Image: The Tel Dan Inscription
People familiar with excavations in Jerusalem know of the controversy that has arisen with the involvement of the Elad Foundation in sponsoring archaeologists to excavate the city in order to recover “the remnants of a glorious Jewish past.”
Doron Spielman, the international director of development for the Elad Foundation, said that the purpose of the foundation is to reveal the ancient city beneath the modern city and create a thriving Jewish neighborhood in the city that once was the capital of ancient Israel.
The controversy has arisen once again when Eli Shukron, an Israeli archaeologist associated with the Elad Foundation, announced that he has discovered the ancient Jebusite citadel which was captured by David and his men after David was proclaimed king of Judah and Israel.
The account of the conquest of Jerusalem is found in 2 Samuel 5:6-9:
The king and his men marched to Jerusalem against the Jebusites, the inhabitants of the land, who said to David, “You will not come in here, even the blind and the lame will turn you back”– thinking, “David cannot come in here.” Nevertheless David took the stronghold of Zion, which is now the city of David. David had said on that day, “Whoever would strike down the Jebusites, let him get up the water shaft to attack the lame and the blind, those whom David hates.” Therefore it is said, “The blind and the lame shall not come into the house.” David occupied the stronghold, and named it the city of David.”
Excavating at the site believed to be the City of David, Shukron found a massive fortification and pottery shards that date to 3,800 years ago which he believes is evidence that the fortification was the citadel conquered by David and his men. Shukron said that the whole site can be perfectly compared to what the Bible says.
In an article describing the findings, Shukron said that the massive fortification confirms the biblical story:
Shukron’s dig, which began in 1995, uncovered a massive fortification of five-ton stones stacked 21 feet wide. Pottery shards helped date the fortification walls to be 3,800 years old. They are the largest walls found in the region from before the time of King Herod, the ambitious builder who expanded the Second Jewish Temple complex in Jerusalem almost 2,100 years ago. The fortification surrounded a water spring and is thought to have protected the ancient city’s water source.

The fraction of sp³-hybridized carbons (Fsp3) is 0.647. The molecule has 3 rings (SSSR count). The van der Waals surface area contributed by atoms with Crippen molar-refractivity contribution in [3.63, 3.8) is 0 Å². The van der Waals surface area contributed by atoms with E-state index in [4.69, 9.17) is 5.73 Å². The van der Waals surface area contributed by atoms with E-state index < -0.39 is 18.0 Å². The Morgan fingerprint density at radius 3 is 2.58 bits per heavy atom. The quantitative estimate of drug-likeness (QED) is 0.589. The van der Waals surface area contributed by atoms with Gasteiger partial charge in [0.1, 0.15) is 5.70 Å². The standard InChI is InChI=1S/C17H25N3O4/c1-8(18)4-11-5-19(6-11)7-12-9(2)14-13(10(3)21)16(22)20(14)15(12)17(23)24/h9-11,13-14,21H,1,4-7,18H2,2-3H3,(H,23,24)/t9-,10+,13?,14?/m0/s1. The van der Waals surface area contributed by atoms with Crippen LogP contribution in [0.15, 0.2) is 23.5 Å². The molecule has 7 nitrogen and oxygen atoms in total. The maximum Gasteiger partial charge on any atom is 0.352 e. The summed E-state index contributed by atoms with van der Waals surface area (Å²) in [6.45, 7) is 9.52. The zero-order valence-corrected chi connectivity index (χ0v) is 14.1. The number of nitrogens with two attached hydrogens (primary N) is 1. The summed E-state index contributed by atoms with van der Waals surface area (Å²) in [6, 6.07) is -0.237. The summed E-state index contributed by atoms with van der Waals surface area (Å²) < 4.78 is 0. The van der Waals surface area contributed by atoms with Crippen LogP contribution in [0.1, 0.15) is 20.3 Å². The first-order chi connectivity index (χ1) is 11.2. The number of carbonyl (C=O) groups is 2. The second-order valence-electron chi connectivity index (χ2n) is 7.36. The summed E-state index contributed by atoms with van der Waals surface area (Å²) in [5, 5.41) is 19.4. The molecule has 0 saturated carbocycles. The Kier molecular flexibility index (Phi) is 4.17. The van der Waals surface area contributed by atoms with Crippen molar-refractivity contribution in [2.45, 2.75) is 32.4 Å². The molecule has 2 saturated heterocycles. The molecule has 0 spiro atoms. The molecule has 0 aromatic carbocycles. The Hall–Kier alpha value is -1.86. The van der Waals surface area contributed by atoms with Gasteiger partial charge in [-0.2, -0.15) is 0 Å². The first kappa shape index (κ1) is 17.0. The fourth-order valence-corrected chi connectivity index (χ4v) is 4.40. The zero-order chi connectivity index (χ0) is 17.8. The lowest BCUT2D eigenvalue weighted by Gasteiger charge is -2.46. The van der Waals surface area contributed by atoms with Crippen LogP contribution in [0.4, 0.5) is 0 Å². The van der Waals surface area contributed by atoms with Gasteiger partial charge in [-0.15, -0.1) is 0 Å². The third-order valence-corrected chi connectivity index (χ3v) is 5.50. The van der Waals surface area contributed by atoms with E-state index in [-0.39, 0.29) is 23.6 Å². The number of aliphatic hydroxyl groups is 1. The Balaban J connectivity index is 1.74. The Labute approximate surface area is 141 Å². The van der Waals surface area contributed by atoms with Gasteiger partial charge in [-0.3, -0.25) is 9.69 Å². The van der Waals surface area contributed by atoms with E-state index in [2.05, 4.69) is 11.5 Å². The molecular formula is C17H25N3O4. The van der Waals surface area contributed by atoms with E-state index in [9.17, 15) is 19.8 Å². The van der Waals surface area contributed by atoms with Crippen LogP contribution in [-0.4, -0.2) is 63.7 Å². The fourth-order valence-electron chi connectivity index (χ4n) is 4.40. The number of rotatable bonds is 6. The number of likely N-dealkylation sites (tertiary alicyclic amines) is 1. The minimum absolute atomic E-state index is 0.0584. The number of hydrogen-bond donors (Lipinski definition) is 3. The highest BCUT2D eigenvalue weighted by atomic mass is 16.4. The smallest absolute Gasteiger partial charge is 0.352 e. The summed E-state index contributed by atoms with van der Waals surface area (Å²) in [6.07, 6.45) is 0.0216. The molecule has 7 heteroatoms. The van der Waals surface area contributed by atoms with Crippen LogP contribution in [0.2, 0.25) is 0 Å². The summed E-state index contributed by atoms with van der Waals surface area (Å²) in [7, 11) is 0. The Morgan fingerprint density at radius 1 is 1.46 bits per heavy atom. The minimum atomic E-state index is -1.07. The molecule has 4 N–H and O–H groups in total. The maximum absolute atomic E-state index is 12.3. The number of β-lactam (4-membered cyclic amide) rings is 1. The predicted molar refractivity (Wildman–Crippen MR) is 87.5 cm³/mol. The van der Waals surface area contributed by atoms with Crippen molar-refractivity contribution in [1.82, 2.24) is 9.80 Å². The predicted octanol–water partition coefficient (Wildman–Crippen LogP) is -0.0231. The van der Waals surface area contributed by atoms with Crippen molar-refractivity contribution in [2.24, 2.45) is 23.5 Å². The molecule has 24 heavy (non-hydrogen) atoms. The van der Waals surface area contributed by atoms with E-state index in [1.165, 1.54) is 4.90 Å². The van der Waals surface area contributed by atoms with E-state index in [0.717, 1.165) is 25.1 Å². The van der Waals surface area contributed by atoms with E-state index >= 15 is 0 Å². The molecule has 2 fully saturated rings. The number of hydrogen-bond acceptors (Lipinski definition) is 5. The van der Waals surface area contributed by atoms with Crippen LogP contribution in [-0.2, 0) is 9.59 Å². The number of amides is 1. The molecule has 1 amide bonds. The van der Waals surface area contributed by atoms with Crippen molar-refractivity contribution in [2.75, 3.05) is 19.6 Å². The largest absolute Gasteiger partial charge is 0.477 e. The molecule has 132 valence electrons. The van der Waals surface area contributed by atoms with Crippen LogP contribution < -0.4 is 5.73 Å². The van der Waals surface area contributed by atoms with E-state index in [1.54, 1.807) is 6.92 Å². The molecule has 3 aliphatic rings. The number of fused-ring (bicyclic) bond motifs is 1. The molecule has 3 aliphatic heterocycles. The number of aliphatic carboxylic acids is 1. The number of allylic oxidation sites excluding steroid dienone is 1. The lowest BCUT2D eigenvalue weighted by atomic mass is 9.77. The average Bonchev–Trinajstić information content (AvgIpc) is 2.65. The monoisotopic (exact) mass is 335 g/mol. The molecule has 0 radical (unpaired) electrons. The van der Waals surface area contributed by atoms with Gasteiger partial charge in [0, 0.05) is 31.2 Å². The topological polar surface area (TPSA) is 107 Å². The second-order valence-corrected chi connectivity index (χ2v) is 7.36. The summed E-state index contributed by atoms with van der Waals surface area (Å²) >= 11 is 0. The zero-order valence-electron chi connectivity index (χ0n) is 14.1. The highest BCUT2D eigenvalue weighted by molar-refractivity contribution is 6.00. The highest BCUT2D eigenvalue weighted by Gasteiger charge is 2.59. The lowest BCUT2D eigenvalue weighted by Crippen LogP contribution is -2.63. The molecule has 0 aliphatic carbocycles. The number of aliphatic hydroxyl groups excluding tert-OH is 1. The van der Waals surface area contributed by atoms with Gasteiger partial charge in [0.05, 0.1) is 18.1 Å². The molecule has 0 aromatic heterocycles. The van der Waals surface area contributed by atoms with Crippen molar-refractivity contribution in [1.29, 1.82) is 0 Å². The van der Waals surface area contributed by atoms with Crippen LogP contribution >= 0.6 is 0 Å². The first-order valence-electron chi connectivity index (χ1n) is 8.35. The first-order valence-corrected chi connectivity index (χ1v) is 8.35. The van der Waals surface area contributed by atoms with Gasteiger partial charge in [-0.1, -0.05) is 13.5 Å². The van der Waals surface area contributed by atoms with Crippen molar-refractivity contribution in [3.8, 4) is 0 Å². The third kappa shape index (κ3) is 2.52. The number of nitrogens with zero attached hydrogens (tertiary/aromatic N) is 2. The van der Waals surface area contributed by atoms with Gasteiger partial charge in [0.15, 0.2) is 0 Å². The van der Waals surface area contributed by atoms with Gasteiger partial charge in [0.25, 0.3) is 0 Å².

The fortification was built 800 years before King David would have captured it from its Jebusite rulers. Shukron says the biblical story of David’s conquest of Jerusalem provides clues that point to this particular fortification as David’s entry point into the city.
In the second Book of Samuel, David orders the capture of the walled city by entering it through the water shaft. Shukron’s excavation uncovered a narrow shaft where spring water flowed into a carved pool, thought to be where city inhabitants would gather to draw water. Excess water would have flowed out of the walled city through another section of the shaft Shukron said he discovered, where he believes the city was penetrated.
Shukron says no other structure in the area of ancient Jerusalem matches what David would have captured to take the city. The biblical account names it the “Citadel of David” and the “Citadel of Zion.”
Shukron’s claim that he found the ancient citadel of Zion has not found unanimous support. One archaeologist who disagrees with Shukron’s theory is Ronny Reich, who also excavated at the site:
Ronny Reich, who was Shukron’s collaborator at the site until 2008, disagrees with the theory. He said more broken pottery found from the 10th century BC, presumably King David’s reign, should have been found if the fortification had been in use then.
According to Reich, more archaeological evidence is required before the fortification can be definitely identified with the biblical account.
Until recently, some biblical scholars did not believe that David was a historical figure. When the “House of David” stela was found in an excavation at Tel Dan, a site in Northern Israel, a reference to “House of David” was found on one of the fragments. This was the first time the name David appeared outside the Bible, indicating that David was an actual, historical person.
It is possible that the massive fortification Shukron found at the site may prove that the site was the ancient Jebusite stronghold. Maybe we need more archaeological evidence to identify the site with the place mentioned in the book of Samuel. But one thing is certain: David conquered the stronghold of Zion and named it “The City of David.”
Unfortunately, one issue that has contributed to the controversy about the excavation of the City of David is that the excavation was conducted in an Arab neighborhood east of Jerusalem captured by Israel in 1967, an area that the Palestinians claim will be the capital of the future state of Palestine.
When politics and archaeology join hands to recover “the remnants of a glorious Jewish past,” the results can lead to conclusions that may not reflect the realities of the past. Archaeologists cannot allow donors to influence how the past is interpreted. The danger is that money and politics can become the prism by which archaeologists look at the past. Let us hope that this does not happen in the excavations of the City of David.
Professor of Old Testament
Northern Baptist Seminary